In yesterday’s daf, we learned from a mishnah that while one may insulate a pot of cooked food in a woolen fleece before Shabbat starts, once Shabbat starts one may not then move the fleece off the pot. The assumption here is that the fleece is an item that otherwise would be for sale and thus it’s in the category of muktzeh, or things set-aside, that one has no business dealing with on Shabbat. However, this creates a tricky situation. On one hand, before Shabbat we’re allowed to insulate it with the woolen fleece keeping our food warm. But after Shabbat we’re stuck with warm food that we can’t access.
What should we do? Luckily, the mishnah has a solution: lift the cover of the pot, allow the fleece to fall by itself and, voilà, the food is made accessible.
But Rava, a much later Amora, seems to think this is unnecessary. As long as one insulated the cooked food in the fleece, one may indeed move the fleece. It is surprising to see a later sage, an Amora, contradicting a mishnah — a teaching from the generations of the Tannaim. Usually, Amoraim would not contradict these revered predecessors.
Here begins today’s daf and here enters a sage on his very first day in the beit midrash:
A certain sage for whom it was his first day in that study hall raised an objection to Rava by quoting our mishna: “One may insulate food in wool fleece, and one may not move it. How, then, does he act if he insulated food in wool fleece and now wishes to remove the pot? He lifts the cover, which he is permitted to move, and the wool fleece falls by itself.” Contrary to Rava’s statement, even wool fleece in which a person insulated food may not be moved on Shabbat.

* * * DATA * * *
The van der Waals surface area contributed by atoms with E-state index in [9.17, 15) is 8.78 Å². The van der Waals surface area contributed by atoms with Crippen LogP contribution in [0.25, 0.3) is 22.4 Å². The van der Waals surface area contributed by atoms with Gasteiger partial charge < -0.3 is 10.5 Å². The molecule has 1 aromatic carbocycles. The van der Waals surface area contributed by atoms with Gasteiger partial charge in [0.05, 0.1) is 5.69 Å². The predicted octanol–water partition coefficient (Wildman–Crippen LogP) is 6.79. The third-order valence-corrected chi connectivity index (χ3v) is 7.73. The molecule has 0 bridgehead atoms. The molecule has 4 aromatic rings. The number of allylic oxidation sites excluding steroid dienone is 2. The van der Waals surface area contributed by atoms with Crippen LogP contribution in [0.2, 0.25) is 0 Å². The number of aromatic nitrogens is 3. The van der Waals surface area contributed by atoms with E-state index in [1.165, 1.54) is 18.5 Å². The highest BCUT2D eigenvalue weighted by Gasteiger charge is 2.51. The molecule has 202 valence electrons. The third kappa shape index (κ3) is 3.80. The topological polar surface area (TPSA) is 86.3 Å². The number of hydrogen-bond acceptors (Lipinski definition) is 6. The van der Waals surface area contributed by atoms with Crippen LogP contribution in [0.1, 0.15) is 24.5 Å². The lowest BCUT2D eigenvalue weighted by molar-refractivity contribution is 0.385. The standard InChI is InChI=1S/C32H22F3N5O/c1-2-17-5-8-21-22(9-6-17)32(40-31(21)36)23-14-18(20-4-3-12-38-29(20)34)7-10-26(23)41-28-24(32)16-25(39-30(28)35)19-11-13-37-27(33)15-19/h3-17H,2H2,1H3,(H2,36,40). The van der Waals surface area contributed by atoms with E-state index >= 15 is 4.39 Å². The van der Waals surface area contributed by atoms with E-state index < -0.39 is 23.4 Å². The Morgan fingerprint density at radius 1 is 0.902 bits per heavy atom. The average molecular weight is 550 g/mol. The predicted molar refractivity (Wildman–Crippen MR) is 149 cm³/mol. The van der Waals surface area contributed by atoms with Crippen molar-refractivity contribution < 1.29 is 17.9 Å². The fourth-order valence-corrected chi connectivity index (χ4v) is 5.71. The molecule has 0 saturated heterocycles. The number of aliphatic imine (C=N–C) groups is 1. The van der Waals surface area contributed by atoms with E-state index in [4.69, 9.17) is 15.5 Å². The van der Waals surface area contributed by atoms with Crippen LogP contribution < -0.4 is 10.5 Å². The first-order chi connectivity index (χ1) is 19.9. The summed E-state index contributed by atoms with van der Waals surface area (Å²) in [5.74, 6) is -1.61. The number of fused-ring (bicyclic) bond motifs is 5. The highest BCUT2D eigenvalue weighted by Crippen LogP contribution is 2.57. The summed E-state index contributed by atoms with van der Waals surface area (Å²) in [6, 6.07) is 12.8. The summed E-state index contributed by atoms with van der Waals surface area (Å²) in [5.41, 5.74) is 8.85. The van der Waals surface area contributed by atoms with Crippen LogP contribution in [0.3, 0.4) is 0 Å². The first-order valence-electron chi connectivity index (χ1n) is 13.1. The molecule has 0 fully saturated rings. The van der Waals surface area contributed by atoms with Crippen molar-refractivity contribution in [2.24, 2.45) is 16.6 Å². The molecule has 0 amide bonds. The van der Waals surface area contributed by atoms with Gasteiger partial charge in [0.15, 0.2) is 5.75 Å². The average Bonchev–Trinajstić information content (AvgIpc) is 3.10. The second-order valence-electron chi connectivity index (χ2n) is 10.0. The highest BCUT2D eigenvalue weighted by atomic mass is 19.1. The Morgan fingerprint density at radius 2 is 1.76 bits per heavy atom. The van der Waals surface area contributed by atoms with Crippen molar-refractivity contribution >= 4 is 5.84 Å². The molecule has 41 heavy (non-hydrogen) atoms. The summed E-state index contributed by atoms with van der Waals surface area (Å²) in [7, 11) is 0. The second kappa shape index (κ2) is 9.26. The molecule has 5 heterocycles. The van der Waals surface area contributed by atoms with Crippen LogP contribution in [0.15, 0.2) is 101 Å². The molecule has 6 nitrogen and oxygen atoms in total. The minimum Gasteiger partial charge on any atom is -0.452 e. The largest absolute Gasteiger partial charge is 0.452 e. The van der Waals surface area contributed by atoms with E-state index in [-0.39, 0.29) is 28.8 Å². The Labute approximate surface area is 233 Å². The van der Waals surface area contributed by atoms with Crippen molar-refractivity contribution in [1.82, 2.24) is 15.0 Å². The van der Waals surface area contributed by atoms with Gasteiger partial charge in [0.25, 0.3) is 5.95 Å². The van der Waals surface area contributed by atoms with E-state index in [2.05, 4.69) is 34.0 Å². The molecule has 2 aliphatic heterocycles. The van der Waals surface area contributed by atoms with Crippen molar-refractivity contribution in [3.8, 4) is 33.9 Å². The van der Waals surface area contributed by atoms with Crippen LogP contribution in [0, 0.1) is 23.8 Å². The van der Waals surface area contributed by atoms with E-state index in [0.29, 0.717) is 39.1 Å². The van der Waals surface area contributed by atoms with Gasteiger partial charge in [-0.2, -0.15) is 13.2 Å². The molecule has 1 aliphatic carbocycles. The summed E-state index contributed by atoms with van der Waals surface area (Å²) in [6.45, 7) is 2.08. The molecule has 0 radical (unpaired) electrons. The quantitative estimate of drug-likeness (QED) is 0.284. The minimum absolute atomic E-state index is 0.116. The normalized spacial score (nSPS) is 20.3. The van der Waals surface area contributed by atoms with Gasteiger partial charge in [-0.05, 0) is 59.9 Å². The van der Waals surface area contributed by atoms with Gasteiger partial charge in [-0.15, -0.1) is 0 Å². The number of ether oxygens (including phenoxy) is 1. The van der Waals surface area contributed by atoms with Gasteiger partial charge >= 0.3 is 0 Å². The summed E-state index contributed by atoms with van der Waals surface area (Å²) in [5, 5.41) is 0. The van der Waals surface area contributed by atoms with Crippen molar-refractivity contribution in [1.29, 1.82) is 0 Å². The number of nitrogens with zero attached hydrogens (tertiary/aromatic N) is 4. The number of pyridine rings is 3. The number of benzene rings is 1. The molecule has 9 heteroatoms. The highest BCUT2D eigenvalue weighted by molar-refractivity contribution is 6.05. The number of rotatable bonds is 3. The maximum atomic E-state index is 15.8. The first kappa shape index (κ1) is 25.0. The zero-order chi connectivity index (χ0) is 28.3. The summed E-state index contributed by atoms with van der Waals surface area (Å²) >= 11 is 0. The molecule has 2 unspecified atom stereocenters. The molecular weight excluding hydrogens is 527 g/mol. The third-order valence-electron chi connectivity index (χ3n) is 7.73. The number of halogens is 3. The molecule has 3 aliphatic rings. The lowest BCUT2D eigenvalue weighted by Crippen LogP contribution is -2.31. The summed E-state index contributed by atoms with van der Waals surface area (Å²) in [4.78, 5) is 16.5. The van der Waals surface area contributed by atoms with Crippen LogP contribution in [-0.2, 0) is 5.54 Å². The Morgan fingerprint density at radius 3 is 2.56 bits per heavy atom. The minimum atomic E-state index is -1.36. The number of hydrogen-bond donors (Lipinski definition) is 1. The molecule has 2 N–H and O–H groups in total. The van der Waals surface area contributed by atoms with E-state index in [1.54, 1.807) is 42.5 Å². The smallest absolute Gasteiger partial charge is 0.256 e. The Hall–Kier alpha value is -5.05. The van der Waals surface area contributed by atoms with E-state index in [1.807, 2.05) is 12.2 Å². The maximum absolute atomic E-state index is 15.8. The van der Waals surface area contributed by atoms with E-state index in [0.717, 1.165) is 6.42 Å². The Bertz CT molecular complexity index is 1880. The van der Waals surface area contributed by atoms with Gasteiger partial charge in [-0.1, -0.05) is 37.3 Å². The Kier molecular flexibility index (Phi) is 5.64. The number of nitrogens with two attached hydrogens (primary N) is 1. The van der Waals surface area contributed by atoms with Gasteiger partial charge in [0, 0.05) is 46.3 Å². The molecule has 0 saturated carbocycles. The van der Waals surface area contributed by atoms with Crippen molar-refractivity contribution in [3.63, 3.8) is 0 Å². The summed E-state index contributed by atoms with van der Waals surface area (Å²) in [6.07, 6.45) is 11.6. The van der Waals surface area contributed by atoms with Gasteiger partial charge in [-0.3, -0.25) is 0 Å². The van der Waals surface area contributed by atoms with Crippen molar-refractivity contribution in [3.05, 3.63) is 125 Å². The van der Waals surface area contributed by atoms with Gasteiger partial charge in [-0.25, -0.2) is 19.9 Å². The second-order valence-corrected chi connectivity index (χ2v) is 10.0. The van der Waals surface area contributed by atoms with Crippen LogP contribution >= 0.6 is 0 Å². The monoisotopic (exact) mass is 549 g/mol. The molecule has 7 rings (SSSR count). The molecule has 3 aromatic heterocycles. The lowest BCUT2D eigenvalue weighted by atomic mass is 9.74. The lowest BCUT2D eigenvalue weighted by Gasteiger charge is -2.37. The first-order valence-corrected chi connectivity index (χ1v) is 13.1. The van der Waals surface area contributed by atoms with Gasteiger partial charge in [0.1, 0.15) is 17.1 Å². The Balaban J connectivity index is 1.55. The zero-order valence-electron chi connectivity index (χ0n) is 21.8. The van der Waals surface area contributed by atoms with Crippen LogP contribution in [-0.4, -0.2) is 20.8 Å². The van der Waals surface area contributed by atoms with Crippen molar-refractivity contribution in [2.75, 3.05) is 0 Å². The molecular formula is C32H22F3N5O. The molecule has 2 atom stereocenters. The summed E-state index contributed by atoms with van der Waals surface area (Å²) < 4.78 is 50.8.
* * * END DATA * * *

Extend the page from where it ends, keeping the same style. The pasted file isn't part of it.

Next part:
Wait a minute, the newbie says to Rava, You can’t be right; that’s not what the mishna taught. The newcomer objects to the senior sage not with hesitation or minced words, but simply quotes the mishna rights back to him.
As a result, the Gemara is forced to reinterpret what Rava said. It couldn’t have been that Rava was granting permission to simply remove the fleece from the pot. Rather, the Gemara concludes, Rava must have meant that one could move the fleece only in a situation in which one had explicitly designated the fleece for the purpose of insulating food before Shabbat, rendering it no longer muktzeh.
So often, when we are the new kid on the block, we are unsure of our position and we find it difficult to speak up, even when we know that we have information that might be valuable to share. We’re afraid to be wrong, we’re afraid to overstep our boundaries, we’re afraid we’ll be dismissed. And yet, our voices might make all the difference.